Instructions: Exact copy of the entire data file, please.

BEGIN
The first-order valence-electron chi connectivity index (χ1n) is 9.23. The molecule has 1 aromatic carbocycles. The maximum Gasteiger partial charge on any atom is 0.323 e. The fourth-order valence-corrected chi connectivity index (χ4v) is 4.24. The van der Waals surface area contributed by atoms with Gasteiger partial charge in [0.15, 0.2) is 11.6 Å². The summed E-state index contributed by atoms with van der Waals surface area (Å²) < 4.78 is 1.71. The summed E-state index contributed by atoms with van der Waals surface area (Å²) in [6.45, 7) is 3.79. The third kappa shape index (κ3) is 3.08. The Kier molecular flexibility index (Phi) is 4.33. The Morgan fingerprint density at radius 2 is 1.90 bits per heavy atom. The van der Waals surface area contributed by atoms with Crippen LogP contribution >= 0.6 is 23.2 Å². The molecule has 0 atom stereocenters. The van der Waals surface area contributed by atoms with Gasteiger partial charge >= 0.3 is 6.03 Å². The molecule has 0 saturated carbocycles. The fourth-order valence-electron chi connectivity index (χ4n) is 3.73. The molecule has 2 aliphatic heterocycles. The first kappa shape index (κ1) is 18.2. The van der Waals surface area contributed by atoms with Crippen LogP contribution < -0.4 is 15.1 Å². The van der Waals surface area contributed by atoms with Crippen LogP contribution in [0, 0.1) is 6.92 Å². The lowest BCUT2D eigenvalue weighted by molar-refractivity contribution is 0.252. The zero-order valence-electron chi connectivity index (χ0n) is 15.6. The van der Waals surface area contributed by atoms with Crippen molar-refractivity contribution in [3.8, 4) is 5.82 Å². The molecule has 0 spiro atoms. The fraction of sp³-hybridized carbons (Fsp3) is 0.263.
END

The first-order valence-electron chi connectivity index (χ1n) is 9.23. The molecule has 1 aromatic carbocycles. The maximum Gasteiger partial charge on any atom is 0.323 e. The fourth-order valence-corrected chi connectivity index (χ4v) is 4.24. The van der Waals surface area contributed by atoms with Gasteiger partial charge in [0.15, 0.2) is 11.6 Å². The summed E-state index contributed by atoms with van der Waals surface area (Å²) < 4.78 is 1.71. The summed E-state index contributed by atoms with van der Waals surface area (Å²) in [6.45, 7) is 3.79. The third kappa shape index (κ3) is 3.08. The Kier molecular flexibility index (Phi) is 4.33. The Morgan fingerprint density at radius 2 is 1.90 bits per heavy atom. The van der Waals surface area contributed by atoms with Crippen LogP contribution >= 0.6 is 23.2 Å². The molecule has 0 atom stereocenters. The van der Waals surface area contributed by atoms with Gasteiger partial charge >= 0.3 is 6.03 Å². The molecule has 0 saturated carbocycles. The fourth-order valence-electron chi connectivity index (χ4n) is 3.73. The molecule has 2 aliphatic heterocycles. The first kappa shape index (κ1) is 18.2. The van der Waals surface area contributed by atoms with Crippen LogP contribution < -0.4 is 15.1 Å². The van der Waals surface area contributed by atoms with Crippen LogP contribution in [0, 0.1) is 6.92 Å². The lowest BCUT2D eigenvalue weighted by molar-refractivity contribution is 0.252. The zero-order valence-electron chi connectivity index (χ0n) is 15.6. The van der Waals surface area contributed by atoms with Crippen molar-refractivity contribution in [3.8, 4) is 5.82 Å². The molecule has 0 spiro atoms. The fraction of sp³-hybridized carbons (Fsp3) is 0.263.